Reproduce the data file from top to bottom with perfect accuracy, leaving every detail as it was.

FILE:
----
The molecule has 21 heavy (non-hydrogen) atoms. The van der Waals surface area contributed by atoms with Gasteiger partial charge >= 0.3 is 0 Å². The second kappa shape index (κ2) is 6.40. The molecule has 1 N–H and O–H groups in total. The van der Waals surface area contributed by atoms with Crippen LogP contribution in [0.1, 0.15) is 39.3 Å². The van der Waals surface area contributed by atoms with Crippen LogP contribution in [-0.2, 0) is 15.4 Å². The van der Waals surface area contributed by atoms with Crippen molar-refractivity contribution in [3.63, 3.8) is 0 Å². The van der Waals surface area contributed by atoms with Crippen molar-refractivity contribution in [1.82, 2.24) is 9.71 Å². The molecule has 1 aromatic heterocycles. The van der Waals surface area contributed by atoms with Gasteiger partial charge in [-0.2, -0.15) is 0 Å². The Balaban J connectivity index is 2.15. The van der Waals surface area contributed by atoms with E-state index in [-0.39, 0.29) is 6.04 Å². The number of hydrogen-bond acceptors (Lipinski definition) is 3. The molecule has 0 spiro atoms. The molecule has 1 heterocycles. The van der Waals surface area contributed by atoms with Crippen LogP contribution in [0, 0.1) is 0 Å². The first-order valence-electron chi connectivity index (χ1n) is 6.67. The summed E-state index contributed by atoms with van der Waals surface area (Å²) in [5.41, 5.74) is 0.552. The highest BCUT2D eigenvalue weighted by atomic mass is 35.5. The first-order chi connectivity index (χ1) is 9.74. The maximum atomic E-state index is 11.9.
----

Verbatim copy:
The molecule has 21 heavy (non-hydrogen) atoms. The van der Waals surface area contributed by atoms with Gasteiger partial charge >= 0.3 is 0 Å². The second kappa shape index (κ2) is 6.40. The molecule has 1 N–H and O–H groups in total. The van der Waals surface area contributed by atoms with Crippen LogP contribution in [0.1, 0.15) is 39.3 Å². The van der Waals surface area contributed by atoms with Crippen LogP contribution in [-0.2, 0) is 15.4 Å². The van der Waals surface area contributed by atoms with Crippen molar-refractivity contribution in [3.63, 3.8) is 0 Å². The van der Waals surface area contributed by atoms with Crippen molar-refractivity contribution in [1.82, 2.24) is 9.71 Å². The molecule has 1 aromatic heterocycles. The van der Waals surface area contributed by atoms with Gasteiger partial charge in [-0.2, -0.15) is 0 Å². The Balaban J connectivity index is 2.15. The van der Waals surface area contributed by atoms with E-state index in [-0.39, 0.29) is 6.04 Å². The number of hydrogen-bond acceptors (Lipinski definition) is 3. The molecule has 0 spiro atoms. The molecule has 1 heterocycles. The van der Waals surface area contributed by atoms with Crippen LogP contribution in [0, 0.1) is 0 Å². The first-order valence-electron chi connectivity index (χ1n) is 6.67. The summed E-state index contributed by atoms with van der Waals surface area (Å²) in [5.41, 5.74) is 0.552. The highest BCUT2D eigenvalue weighted by atomic mass is 35.5. The first-order chi connectivity index (χ1) is 9.74. The maximum atomic E-state index is 11.9.